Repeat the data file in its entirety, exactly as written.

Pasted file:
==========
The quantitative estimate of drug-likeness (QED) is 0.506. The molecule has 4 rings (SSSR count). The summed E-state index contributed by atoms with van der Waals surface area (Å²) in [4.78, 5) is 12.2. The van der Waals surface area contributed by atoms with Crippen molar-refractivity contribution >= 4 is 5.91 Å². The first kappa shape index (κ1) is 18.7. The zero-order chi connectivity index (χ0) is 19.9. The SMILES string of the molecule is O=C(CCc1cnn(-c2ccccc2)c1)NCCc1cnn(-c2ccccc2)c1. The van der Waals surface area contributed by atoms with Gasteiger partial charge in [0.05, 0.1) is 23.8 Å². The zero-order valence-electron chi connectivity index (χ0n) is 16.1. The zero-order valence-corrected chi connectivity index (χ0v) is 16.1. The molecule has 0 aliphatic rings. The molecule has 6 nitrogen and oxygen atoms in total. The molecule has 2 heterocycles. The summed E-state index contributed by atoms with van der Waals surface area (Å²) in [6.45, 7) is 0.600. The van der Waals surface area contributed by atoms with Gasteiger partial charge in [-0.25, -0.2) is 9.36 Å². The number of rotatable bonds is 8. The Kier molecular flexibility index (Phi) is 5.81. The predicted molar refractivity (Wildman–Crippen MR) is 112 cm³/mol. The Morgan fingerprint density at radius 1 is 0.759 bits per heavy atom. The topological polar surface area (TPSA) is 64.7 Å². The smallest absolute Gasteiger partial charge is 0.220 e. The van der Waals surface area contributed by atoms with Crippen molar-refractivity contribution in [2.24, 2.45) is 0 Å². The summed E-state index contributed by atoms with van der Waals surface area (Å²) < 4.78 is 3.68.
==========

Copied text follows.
The quantitative estimate of drug-likeness (QED) is 0.506. The molecule has 4 rings (SSSR count). The summed E-state index contributed by atoms with van der Waals surface area (Å²) in [4.78, 5) is 12.2. The van der Waals surface area contributed by atoms with Crippen molar-refractivity contribution >= 4 is 5.91 Å². The first kappa shape index (κ1) is 18.7. The zero-order chi connectivity index (χ0) is 19.9. The SMILES string of the molecule is O=C(CCc1cnn(-c2ccccc2)c1)NCCc1cnn(-c2ccccc2)c1. The van der Waals surface area contributed by atoms with Gasteiger partial charge in [0.05, 0.1) is 23.8 Å². The zero-order valence-electron chi connectivity index (χ0n) is 16.1. The zero-order valence-corrected chi connectivity index (χ0v) is 16.1. The molecule has 0 aliphatic rings. The molecule has 6 nitrogen and oxygen atoms in total. The molecule has 2 heterocycles. The summed E-state index contributed by atoms with van der Waals surface area (Å²) in [6.45, 7) is 0.600. The van der Waals surface area contributed by atoms with Gasteiger partial charge in [-0.25, -0.2) is 9.36 Å². The number of rotatable bonds is 8. The Kier molecular flexibility index (Phi) is 5.81. The predicted molar refractivity (Wildman–Crippen MR) is 112 cm³/mol. The Morgan fingerprint density at radius 1 is 0.759 bits per heavy atom. The topological polar surface area (TPSA) is 64.7 Å². The smallest absolute Gasteiger partial charge is 0.220 e. The van der Waals surface area contributed by atoms with Crippen molar-refractivity contribution in [2.24, 2.45) is 0 Å². The summed E-state index contributed by atoms with van der Waals surface area (Å²) < 4.78 is 3.68.